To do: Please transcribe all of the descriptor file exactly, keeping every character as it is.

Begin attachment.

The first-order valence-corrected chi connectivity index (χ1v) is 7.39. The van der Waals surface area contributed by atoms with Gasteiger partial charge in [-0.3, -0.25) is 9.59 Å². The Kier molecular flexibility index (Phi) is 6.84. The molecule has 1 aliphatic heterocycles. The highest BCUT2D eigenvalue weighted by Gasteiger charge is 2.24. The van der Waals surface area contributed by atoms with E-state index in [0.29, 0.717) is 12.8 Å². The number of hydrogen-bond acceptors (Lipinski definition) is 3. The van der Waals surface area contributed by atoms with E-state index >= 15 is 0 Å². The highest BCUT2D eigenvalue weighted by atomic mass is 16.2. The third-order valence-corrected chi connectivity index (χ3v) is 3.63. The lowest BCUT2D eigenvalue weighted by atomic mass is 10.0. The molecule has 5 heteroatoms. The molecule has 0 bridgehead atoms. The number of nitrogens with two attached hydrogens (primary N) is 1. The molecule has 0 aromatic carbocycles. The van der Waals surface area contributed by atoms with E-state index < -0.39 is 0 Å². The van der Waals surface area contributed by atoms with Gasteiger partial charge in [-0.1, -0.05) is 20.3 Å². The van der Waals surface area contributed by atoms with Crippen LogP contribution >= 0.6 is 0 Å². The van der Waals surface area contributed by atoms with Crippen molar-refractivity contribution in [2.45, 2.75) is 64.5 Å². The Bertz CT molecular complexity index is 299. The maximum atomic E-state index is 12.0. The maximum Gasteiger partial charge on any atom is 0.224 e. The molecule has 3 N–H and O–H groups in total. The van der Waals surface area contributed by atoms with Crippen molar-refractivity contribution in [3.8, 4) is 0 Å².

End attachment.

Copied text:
The first-order valence-corrected chi connectivity index (χ1v) is 7.39. The van der Waals surface area contributed by atoms with Gasteiger partial charge in [-0.3, -0.25) is 9.59 Å². The Kier molecular flexibility index (Phi) is 6.84. The molecule has 1 aliphatic heterocycles. The highest BCUT2D eigenvalue weighted by Gasteiger charge is 2.24. The van der Waals surface area contributed by atoms with E-state index in [0.29, 0.717) is 12.8 Å². The number of hydrogen-bond acceptors (Lipinski definition) is 3. The van der Waals surface area contributed by atoms with E-state index >= 15 is 0 Å². The highest BCUT2D eigenvalue weighted by atomic mass is 16.2. The third-order valence-corrected chi connectivity index (χ3v) is 3.63. The lowest BCUT2D eigenvalue weighted by atomic mass is 10.0. The molecule has 5 heteroatoms. The molecule has 0 bridgehead atoms. The number of nitrogens with two attached hydrogens (primary N) is 1. The molecule has 0 aromatic carbocycles. The van der Waals surface area contributed by atoms with E-state index < -0.39 is 0 Å². The van der Waals surface area contributed by atoms with Gasteiger partial charge in [-0.1, -0.05) is 20.3 Å². The van der Waals surface area contributed by atoms with Crippen LogP contribution >= 0.6 is 0 Å². The van der Waals surface area contributed by atoms with Crippen molar-refractivity contribution in [2.45, 2.75) is 64.5 Å². The Bertz CT molecular complexity index is 299. The maximum atomic E-state index is 12.0. The maximum Gasteiger partial charge on any atom is 0.224 e. The molecule has 3 N–H and O–H groups in total. The van der Waals surface area contributed by atoms with Crippen molar-refractivity contribution in [3.8, 4) is 0 Å².